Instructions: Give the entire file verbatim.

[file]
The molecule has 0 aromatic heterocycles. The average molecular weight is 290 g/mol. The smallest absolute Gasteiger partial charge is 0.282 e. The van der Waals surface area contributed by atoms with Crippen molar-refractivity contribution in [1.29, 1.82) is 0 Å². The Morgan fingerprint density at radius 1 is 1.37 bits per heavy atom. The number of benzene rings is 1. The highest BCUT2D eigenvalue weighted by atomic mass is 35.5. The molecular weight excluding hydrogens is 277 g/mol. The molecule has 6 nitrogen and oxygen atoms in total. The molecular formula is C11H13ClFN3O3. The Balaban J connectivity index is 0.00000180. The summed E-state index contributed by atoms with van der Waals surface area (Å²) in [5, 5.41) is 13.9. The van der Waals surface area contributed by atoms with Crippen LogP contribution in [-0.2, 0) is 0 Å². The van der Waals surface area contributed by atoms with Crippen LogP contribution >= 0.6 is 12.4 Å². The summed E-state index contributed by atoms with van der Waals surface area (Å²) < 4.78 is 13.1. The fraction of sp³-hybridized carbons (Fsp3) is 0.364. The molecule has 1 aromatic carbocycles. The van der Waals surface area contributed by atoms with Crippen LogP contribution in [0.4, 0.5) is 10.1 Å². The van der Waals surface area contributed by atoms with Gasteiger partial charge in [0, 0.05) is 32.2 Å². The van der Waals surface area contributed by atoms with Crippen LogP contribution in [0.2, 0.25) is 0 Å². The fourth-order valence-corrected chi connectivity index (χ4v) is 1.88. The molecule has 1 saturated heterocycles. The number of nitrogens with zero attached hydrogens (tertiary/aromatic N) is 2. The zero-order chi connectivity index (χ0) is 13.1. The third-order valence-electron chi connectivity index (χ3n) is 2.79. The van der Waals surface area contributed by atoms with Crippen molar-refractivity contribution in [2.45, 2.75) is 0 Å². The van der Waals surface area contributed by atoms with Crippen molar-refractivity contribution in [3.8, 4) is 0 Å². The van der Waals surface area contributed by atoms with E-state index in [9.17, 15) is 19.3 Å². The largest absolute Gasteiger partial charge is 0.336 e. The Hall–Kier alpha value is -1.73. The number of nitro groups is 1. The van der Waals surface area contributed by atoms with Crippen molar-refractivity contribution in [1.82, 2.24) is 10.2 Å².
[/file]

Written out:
The molecule has 0 aromatic heterocycles. The average molecular weight is 290 g/mol. The smallest absolute Gasteiger partial charge is 0.282 e. The van der Waals surface area contributed by atoms with Crippen molar-refractivity contribution in [1.29, 1.82) is 0 Å². The Morgan fingerprint density at radius 1 is 1.37 bits per heavy atom. The number of benzene rings is 1. The highest BCUT2D eigenvalue weighted by atomic mass is 35.5. The molecular weight excluding hydrogens is 277 g/mol. The molecule has 6 nitrogen and oxygen atoms in total. The molecular formula is C11H13ClFN3O3. The Balaban J connectivity index is 0.00000180. The summed E-state index contributed by atoms with van der Waals surface area (Å²) in [5, 5.41) is 13.9. The van der Waals surface area contributed by atoms with Crippen LogP contribution in [-0.2, 0) is 0 Å². The van der Waals surface area contributed by atoms with Crippen LogP contribution >= 0.6 is 12.4 Å². The summed E-state index contributed by atoms with van der Waals surface area (Å²) < 4.78 is 13.1. The fraction of sp³-hybridized carbons (Fsp3) is 0.364. The molecule has 1 aromatic carbocycles. The van der Waals surface area contributed by atoms with Crippen LogP contribution in [0.4, 0.5) is 10.1 Å². The van der Waals surface area contributed by atoms with Gasteiger partial charge in [0, 0.05) is 32.2 Å². The van der Waals surface area contributed by atoms with Crippen LogP contribution in [0.2, 0.25) is 0 Å². The fourth-order valence-corrected chi connectivity index (χ4v) is 1.88. The molecule has 1 saturated heterocycles. The number of nitrogens with zero attached hydrogens (tertiary/aromatic N) is 2. The zero-order chi connectivity index (χ0) is 13.1. The third-order valence-electron chi connectivity index (χ3n) is 2.79. The van der Waals surface area contributed by atoms with Crippen molar-refractivity contribution in [2.45, 2.75) is 0 Å². The van der Waals surface area contributed by atoms with Crippen molar-refractivity contribution in [3.8, 4) is 0 Å². The van der Waals surface area contributed by atoms with E-state index in [9.17, 15) is 19.3 Å². The largest absolute Gasteiger partial charge is 0.336 e. The Hall–Kier alpha value is -1.73. The number of nitro groups is 1. The van der Waals surface area contributed by atoms with Crippen molar-refractivity contribution in [1.82, 2.24) is 10.2 Å².